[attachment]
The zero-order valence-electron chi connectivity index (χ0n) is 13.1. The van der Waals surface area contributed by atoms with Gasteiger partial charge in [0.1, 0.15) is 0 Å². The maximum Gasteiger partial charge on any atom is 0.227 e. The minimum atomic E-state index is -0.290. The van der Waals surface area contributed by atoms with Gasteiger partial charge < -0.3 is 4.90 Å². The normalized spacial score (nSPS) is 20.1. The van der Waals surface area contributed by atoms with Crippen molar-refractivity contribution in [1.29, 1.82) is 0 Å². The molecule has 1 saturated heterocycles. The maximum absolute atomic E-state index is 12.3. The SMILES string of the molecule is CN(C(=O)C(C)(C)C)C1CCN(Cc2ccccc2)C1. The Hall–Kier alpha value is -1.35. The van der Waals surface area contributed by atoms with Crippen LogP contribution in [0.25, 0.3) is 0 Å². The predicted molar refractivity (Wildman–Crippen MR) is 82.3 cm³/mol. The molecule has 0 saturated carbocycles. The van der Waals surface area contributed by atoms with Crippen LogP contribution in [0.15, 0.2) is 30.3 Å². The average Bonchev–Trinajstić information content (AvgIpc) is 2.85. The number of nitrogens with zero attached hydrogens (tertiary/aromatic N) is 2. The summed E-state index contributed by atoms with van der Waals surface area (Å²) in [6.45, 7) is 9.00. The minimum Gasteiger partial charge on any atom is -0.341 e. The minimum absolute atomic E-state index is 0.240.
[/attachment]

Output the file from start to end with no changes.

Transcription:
The zero-order valence-electron chi connectivity index (χ0n) is 13.1. The van der Waals surface area contributed by atoms with Gasteiger partial charge in [0.1, 0.15) is 0 Å². The maximum Gasteiger partial charge on any atom is 0.227 e. The minimum atomic E-state index is -0.290. The van der Waals surface area contributed by atoms with Gasteiger partial charge < -0.3 is 4.90 Å². The normalized spacial score (nSPS) is 20.1. The van der Waals surface area contributed by atoms with Crippen molar-refractivity contribution in [1.29, 1.82) is 0 Å². The molecule has 1 saturated heterocycles. The maximum absolute atomic E-state index is 12.3. The SMILES string of the molecule is CN(C(=O)C(C)(C)C)C1CCN(Cc2ccccc2)C1. The Hall–Kier alpha value is -1.35. The van der Waals surface area contributed by atoms with Crippen LogP contribution in [0.25, 0.3) is 0 Å². The predicted molar refractivity (Wildman–Crippen MR) is 82.3 cm³/mol. The molecule has 0 saturated carbocycles. The van der Waals surface area contributed by atoms with Crippen LogP contribution in [0.15, 0.2) is 30.3 Å². The average Bonchev–Trinajstić information content (AvgIpc) is 2.85. The number of nitrogens with zero attached hydrogens (tertiary/aromatic N) is 2. The summed E-state index contributed by atoms with van der Waals surface area (Å²) in [6.45, 7) is 9.00. The minimum Gasteiger partial charge on any atom is -0.341 e. The minimum absolute atomic E-state index is 0.240.